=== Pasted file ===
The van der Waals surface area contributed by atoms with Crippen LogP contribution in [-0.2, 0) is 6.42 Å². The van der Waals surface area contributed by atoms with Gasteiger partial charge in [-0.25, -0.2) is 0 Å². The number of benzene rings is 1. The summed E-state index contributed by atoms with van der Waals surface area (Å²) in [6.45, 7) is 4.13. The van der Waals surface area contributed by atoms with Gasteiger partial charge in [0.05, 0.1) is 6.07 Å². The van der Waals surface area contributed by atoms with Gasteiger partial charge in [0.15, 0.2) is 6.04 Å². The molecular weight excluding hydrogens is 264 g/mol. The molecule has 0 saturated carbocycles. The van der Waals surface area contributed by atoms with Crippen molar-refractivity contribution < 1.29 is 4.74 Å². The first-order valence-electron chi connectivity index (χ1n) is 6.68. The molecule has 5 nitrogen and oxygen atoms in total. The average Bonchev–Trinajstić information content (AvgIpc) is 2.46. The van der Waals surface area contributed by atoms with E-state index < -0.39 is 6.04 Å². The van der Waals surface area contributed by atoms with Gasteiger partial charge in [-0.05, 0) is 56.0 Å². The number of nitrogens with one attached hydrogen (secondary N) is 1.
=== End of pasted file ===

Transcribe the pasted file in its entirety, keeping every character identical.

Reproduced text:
The van der Waals surface area contributed by atoms with Crippen LogP contribution in [-0.2, 0) is 6.42 Å². The van der Waals surface area contributed by atoms with Gasteiger partial charge in [-0.25, -0.2) is 0 Å². The number of benzene rings is 1. The summed E-state index contributed by atoms with van der Waals surface area (Å²) in [6.45, 7) is 4.13. The van der Waals surface area contributed by atoms with Gasteiger partial charge in [0.05, 0.1) is 6.07 Å². The van der Waals surface area contributed by atoms with Gasteiger partial charge in [0.15, 0.2) is 6.04 Å². The molecular weight excluding hydrogens is 264 g/mol. The molecule has 0 saturated carbocycles. The van der Waals surface area contributed by atoms with Crippen molar-refractivity contribution < 1.29 is 4.74 Å². The first-order valence-electron chi connectivity index (χ1n) is 6.68. The molecule has 5 nitrogen and oxygen atoms in total. The average Bonchev–Trinajstić information content (AvgIpc) is 2.46. The van der Waals surface area contributed by atoms with E-state index < -0.39 is 6.04 Å². The van der Waals surface area contributed by atoms with Gasteiger partial charge in [-0.05, 0) is 56.0 Å². The number of nitrogens with one attached hydrogen (secondary N) is 1.